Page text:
“Last but not least, I have been personally exposed to the power of the Internet just this year. And I recognize and value its ability to hold those in power to account.”
Here is the video from the press conference with Kroes and Guttenberg:
Munich’s LiMux project announced that on 12.12.2011 the 9,000th PC workstation in the city’s administration was migrated to the new LiMux Client, putting the project ahead of its schedule. With a few exceptions all MS Office suits have been uninstalled and replaced with OpenOffice. The migration of the remaining 3,000 workstations will be concluded in 2012. For a background story on the project that was initiated in 2003 see:
O DIGITALIA – Congresso Internacional de Música e Cultura Digital pretende reunir, em Salvador, de 1o a 4 de fevereiro de 2012, diversas iniciativas que relacionam o campo da música às novas tecnologias da informação e da comunicação, notadamente aquelas conformadas pela chamada Cultura Digital. O congresso está articulado sobre três eixos: de pesquisa, de formação e de integração.
O Digitalia é promovido pela comunidade Audiosfera, uma rede social dedicada à relação entre música e cultura digital, tendo como âncora o grupo de pesquisa de mesmo nome, hospedado no Instituto de Humanidades, Artes e Ciências Prof. Milton Santos (IHAC), da Universidade Federal da Bahia.
In the economic South, access to global flows of goods, technology and ideas increasingly occurs through a culture of piracy that sidesteps the global juridical and economic norms set, for instance, by the WTO. To date, academic discourse has addressed such practices of piracy predominantly from three different angles, viewing them either in terms of criminal theft, as expressions of creative freedom, or as acts of anti-capitalist resistance.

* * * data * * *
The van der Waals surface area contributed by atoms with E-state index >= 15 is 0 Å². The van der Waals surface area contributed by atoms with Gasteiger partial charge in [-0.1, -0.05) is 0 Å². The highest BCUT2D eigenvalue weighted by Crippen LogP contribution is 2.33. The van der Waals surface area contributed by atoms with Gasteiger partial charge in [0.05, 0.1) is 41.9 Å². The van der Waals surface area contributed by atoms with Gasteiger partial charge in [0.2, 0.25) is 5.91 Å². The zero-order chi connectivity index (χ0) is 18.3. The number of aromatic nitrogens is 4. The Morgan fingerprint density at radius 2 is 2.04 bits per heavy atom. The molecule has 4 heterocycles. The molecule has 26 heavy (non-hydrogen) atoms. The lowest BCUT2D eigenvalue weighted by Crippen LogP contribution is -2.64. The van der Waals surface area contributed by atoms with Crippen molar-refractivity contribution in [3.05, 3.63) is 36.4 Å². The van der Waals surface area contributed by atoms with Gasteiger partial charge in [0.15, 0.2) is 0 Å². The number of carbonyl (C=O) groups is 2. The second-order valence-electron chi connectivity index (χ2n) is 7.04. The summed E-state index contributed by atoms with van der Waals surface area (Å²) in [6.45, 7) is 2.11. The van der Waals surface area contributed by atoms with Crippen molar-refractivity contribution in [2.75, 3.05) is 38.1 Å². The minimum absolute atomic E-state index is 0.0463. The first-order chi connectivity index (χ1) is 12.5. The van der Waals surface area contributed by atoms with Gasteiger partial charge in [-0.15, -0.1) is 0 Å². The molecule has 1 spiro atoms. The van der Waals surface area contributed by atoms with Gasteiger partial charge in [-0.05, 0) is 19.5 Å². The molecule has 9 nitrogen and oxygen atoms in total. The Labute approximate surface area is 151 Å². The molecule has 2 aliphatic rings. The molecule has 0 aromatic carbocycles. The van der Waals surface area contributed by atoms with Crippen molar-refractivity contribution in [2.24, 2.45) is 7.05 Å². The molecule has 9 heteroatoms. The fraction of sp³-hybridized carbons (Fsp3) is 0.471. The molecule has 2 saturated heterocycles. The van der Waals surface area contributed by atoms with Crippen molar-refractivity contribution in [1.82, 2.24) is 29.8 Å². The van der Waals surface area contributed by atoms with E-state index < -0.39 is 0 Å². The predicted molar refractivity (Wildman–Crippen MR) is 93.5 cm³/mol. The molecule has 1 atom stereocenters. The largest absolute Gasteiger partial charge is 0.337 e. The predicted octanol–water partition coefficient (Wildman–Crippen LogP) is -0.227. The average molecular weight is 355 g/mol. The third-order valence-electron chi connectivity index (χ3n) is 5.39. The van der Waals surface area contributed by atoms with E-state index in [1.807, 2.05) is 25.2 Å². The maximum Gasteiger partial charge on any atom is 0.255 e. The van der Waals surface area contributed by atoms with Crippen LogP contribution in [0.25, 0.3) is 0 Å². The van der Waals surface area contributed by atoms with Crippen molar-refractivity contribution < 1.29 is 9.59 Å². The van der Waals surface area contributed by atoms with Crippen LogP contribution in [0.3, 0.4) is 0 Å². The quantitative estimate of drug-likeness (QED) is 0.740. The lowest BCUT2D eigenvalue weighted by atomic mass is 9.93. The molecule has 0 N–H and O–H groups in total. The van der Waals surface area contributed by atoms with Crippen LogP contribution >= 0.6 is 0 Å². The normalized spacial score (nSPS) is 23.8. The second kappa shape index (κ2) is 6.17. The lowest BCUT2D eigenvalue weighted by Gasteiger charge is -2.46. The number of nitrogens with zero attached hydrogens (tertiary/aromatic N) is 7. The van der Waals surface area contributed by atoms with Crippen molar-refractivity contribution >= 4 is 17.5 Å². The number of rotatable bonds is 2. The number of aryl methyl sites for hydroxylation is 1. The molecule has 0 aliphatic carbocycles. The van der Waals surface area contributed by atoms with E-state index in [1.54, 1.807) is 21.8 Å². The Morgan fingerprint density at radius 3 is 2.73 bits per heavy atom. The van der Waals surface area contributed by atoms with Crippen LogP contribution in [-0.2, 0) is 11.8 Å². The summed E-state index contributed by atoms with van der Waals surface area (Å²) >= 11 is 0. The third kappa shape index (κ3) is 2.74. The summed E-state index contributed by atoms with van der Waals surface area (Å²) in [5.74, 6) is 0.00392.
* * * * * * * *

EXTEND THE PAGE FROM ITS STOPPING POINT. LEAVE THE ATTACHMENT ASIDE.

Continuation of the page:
Against such overtly ideological readings, this conference promotes a re-orientation that focuses on postcolonial piracy primarily as a strategy of access to global modernity and as a culture that demands to be understood in its own right. Participants will discuss examples from across the globe that show how both everyday and artistic strategies of medial copying and recycling are currently changing legal, economic, social and aesthetic concepts of authorship and originality.
Speakers include Marcus Boon, Adam Haupt, Ramon Lobato, Ravi Sundaram and yours truly.
International Symposium, organised by Prof. Dr. Lars Eckstein and Prof. Dr. Anja Schwarz, Institut für Anglistik und Amerikanistik, Universität Potsdam. Literaturwerkstatt and Haus der Kulturen der Welt, Berlin 2 – 4 December 2011.
On Monday, the EU Council voted to extend the copyright on sound recordings from 50 to 70 years. The move follows a campaign by artists like Cliff Richard as well as lesser-known performers, who said they should continue to earn from their creations. Critics argue that many musicians will see little benefit, with most income going to big stars and record labels.
… Under the 50-year rule, the copyright on songs by The Beatles, the Rolling Stones and The Who would have expired in the next few years. (weiterlesen…)